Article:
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When effectively utilized, data can guide you to tighten processes, customize services, better understand the needs of your patients, and even detect fraudulent activity in your practice. Here are 5 ways you can get started.

1. Automated collection of electronic health record (EHR) data. Most practices have invested time and money in extracting data from EHR systems. Marketing, accounting, and IT staff spend a lot of their time—in some cases up to 50% of it—extracting and analyzing this data to better understand their business. That’s time not spent marketing, optimizing the books, or building better systems for you. Key to controlling this waste is the automated collection and presentation of this data so that you can see the information that matters each day you come into the office, and your teams can focus on actively growing the business rather than creating reports.

2. Ad hoc trend analysis. Are your cash procedures growing? What about different visit types? Is revenue per procedure type increasing or falling? Are new products and or procedures cannibalizing the traditional core of your business? Simple but powerful historical trend analysis can help you spot strengths and weaknesses in your practice well before they become problems. By finding those trends that pose potential issues, you can focus on what will have the most immediate impact on your business and monitor changes real-time.

3. Accounts receivable analysis. Most practice owners know exactly how much unpaid revenue they have, but there are many dimensions to accounts receivable that usually make one number an inadequate indicator. For example, do certain insurers routinely delay payments? Or, are there procedure types or even individual codes that pay faster than others? Are credits and adjustments obscuring problems in your accounts receivable calculation that could be easily addressed? Do cash payments for elective services distort your daily outstanding amount in accounts receivable? With straightforward analytics, you can gain visibility to the money you might be leaving on the table and start dialing for dollars to get it in the door tomorrow.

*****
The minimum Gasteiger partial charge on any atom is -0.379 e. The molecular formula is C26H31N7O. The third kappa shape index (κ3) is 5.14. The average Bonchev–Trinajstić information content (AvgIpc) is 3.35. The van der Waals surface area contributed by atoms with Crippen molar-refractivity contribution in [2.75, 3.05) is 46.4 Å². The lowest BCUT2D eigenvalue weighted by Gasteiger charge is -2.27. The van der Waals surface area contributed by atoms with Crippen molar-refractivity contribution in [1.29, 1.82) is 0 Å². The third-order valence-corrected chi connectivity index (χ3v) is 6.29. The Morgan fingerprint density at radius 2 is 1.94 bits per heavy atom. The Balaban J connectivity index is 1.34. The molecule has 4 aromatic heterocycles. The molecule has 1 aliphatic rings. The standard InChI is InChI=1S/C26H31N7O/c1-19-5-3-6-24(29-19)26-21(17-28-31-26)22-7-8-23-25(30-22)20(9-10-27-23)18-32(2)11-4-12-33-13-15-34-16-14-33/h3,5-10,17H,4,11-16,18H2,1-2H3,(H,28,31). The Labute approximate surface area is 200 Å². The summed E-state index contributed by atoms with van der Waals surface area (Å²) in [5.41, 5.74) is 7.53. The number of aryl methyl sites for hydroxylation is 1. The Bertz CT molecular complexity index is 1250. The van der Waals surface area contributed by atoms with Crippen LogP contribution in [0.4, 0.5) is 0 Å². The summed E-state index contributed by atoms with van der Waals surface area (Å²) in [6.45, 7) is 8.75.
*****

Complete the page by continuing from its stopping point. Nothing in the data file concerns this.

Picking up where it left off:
4. Scheduling optimization. Are you using your physicians’ time wisely? Are some providers booked out for weeks while others are idle? Consider the impact on the bottom line that patient load balancing efforts could have. Could the patient experience be enhanced by offering additional visit types when conditions warrant? Might you be able to predict when this could happen? Examining your scheduling templates with both historical and future-looking lenses is an important tactic for practices to optimize the time providers spend caring for patients. Correcting an imbalance may generate more revenue with less time in the office or in surgery.

5. Fraud detection and intervention. Fraud and embezzlement are uncomfortable topics but ones that deserve more attention. Would you know if someone in your office kept the cash and didn’t post a charge or wrote off the balance without depositing the cash? Your practice management system or EHR data could hold the key to detecting these anomalous transactions—whether they are intentional or not—and elevate them to your attention for further investigation. Without access to and analysis of your data, these potentially costly events stay in the shadows.

You don’t need to build all of these analytics on your practice management or EHR system to realize value from the data that already exists. It’s a process that should show value at each step. You can start small on your journey to practice data analytics, but it’s important to start now.


Michael Isaac is the co-founder of Conclusn, LLC.

Candy Simerson is president and CEO of iCandy Consulting.